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TikTok can breathe easier after the government gave the viral video app until November 27 to finalize a deal that would allay the government's national security concerns.
The 15-day extension was granted, a filing on Friday showed, by the Committee on Foreign Investment in the United States (CFIUS), the entity monitoring foreign investments.
It's the latest move in a series of delays from the Trump administration to finalize a divestment from the video-sharing platform and its Chinese parent company ByteDance. Trump for months has raised concern over TikTok's threat to national security, alleging the company shares information with the Chinese government. TikTok and ByteDance deny that.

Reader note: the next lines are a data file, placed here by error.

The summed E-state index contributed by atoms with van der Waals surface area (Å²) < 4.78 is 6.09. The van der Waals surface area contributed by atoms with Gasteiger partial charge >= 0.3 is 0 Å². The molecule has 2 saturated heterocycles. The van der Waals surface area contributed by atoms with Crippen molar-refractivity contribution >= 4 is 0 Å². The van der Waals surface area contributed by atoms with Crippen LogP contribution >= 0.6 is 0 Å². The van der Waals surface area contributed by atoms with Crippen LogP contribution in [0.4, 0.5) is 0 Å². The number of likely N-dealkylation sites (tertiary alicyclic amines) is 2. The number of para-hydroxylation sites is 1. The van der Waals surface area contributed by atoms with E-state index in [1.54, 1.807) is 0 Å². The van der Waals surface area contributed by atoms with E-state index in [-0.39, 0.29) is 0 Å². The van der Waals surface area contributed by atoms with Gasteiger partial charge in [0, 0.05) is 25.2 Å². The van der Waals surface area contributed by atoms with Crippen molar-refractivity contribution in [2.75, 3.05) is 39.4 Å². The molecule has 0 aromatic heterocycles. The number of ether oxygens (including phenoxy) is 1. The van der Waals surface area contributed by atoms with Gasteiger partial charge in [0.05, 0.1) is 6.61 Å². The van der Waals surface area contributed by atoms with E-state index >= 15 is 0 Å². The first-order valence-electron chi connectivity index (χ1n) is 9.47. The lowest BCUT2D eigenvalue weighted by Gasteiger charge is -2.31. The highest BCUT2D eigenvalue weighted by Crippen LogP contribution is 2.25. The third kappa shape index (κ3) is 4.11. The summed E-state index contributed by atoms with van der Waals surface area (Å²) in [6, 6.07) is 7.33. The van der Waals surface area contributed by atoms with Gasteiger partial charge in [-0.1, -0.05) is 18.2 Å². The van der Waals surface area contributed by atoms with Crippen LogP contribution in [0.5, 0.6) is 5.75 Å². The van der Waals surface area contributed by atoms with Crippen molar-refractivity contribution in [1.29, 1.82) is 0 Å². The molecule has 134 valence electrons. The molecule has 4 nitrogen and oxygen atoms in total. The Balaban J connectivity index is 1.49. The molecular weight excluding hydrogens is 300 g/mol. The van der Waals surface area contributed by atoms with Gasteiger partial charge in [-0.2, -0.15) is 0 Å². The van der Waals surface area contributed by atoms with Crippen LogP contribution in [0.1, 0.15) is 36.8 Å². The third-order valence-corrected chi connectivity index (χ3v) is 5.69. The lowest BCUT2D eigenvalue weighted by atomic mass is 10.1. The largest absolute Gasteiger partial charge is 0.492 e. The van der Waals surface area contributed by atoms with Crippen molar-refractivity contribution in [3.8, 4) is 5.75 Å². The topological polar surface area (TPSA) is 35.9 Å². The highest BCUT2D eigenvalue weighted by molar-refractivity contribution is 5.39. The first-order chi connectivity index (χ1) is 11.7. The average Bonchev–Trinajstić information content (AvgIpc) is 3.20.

On Thursday, the Commerce Department announced it wouldn't enforce an executive order that set the 12th as TikTok's last day to sell — the last day in a 90-day period. The decision referenced an earlier ruling in which a judge claimed the decision over a ban wasn't within the government's power.
That came after weeks of silence from the government, TikTok claims.
In September, TikTok proposed a plan with Walmart and computer software company Oracle that would mean TikTok becomes a U.S. headquartered company. Trump gave his blessing for the plan, but it hasn't been finalized.
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